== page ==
In reality, all emotions are positive because their function is to give us an assessment of how events affect our well-being and even our survival. Fear warns you of threats; disgust makes you reject something that will hurt you; happiness tells you about important achievements; sadness is indicative of the loss of something meaningful and anger tells you that your boundaries have been crossed.

A truly useful classification system tells us whether or not emotions are adaptive and what to do with them.

Let us take a look at the example of lawyers. If a coworker always arrives late to your weekly coordination meeting, your emotional radar will tell you that you are annoyed, as he is not respecting your time. This anger will tell you to set a boundary. If you listen to it at the time, the result might just be some irritation, and taking the situation into account, you will express your displeasure assertively, or may be calm enough to think and propose a change to the meeting time if this lateness will be repeated. This is an example of adaptive anger. If, as is often the case, you do not connect with your anger and communicate vaguely and in a passive-aggressive manner, or prefer to say nothing and accept that your boundaries have been crossed, at some point this anger may become explosive and maladaptive, triggering negative consequences for yourself and your relationship with that person.

How can you develop emotional self-awareness?

To become aware of emotions, it is important to be familiar with them and to explore beyond the most “famous” ones. You have to try to recognize them in yourself, without running from the reactions of your body and mind when they appear. When you identify one or notice something in your body that seems like one, you have to welcome it and name it. Only by doing so is it possible to communicate with the emotion and decide what to do afterwards.

Therapy or psychological training can let you delve deeper into this first emotional skill. It’s a basic step in order to continue on the path of emotional skills that will increase your well-being and effectiveness, both at the office and at home.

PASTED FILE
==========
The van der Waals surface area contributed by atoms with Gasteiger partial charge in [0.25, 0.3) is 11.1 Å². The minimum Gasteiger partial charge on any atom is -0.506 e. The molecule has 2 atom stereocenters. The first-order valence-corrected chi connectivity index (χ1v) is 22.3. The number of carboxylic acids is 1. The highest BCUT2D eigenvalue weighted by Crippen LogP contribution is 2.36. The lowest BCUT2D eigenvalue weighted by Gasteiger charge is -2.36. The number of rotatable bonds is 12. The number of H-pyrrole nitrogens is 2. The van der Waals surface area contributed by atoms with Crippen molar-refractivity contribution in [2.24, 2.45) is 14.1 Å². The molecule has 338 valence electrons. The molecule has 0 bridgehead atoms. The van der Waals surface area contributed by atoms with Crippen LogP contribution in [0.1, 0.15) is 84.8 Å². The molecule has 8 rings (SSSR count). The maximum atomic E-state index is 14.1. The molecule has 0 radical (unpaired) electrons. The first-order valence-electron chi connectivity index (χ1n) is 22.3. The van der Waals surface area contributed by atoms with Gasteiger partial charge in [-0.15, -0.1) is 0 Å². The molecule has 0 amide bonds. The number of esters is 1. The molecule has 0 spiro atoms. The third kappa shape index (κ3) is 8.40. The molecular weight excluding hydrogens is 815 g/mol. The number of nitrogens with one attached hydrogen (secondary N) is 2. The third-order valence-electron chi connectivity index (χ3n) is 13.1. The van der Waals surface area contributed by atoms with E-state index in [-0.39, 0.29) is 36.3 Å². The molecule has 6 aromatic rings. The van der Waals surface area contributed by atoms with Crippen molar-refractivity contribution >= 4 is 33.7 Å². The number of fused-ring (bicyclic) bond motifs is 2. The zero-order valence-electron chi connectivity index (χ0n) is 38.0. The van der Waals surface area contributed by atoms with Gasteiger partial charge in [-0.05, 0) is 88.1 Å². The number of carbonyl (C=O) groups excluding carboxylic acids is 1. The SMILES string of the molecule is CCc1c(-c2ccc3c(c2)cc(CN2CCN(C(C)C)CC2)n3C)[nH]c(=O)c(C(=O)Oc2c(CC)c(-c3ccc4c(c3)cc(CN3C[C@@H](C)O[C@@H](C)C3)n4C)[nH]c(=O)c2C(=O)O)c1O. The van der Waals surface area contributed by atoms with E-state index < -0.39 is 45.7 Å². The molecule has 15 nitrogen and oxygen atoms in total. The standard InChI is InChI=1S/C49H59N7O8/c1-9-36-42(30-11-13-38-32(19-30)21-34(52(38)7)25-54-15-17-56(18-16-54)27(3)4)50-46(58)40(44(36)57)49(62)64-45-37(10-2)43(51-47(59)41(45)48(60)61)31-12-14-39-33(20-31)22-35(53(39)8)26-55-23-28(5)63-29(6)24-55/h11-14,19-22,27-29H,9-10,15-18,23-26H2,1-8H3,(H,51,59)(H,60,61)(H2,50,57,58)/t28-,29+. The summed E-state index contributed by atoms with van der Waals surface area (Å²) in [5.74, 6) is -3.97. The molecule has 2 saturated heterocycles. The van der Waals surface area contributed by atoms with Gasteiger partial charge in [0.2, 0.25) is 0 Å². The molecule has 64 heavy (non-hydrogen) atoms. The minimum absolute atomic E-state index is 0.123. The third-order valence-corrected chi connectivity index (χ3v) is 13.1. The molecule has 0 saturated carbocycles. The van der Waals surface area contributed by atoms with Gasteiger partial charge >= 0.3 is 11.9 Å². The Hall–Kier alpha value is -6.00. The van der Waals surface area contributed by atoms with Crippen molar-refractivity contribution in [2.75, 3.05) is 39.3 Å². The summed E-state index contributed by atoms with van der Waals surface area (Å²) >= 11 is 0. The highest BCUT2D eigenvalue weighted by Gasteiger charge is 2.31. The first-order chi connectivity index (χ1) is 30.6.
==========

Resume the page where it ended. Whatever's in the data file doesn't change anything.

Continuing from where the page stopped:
Aristotle is credited with a phrase that summarizes emotional self-awareness well: “Anybody can become angry—that is easy, But to be angry with the right person, to the right degree, at the right time, for the right purpose, and in the right way—that’s certainly not easy.” It is almost as if Aristotle spent time working as a lawyer at a law firm!

As we have seen, emotional self-awareness is simply the first step to developing a broader set of emotional skills essential for current and future lawyers. At IE University, we offer our students comprehensive programs that include modules specifically dedicated to these skills, enabling you to become a “2.0 lawyer“ with a versatile and adaptive emotional and professional skill set, thus standing out in the current digital world.

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Marisa MéndezMarisa Méndez is a psychologist and life coach. Currently she is Director of Psycholawgy.es and Associate Professor at IE Law School. She started her career as a lawyer and solicitor at Clifford Chance, London, and left legal practice to work as a consultant leading projects in Jordan, Brazil and Peru, where she came across the real meaning of resilience, as she worked with people in adverse situations. Years later, Marisa returned to Spain to combine her two passions: the study of psychology and emotional intelligence in the workplace and teaching at IE Law School.

Note: The views expressed by the author of this paper are completely personal and do not represent the position of any affiliated institution.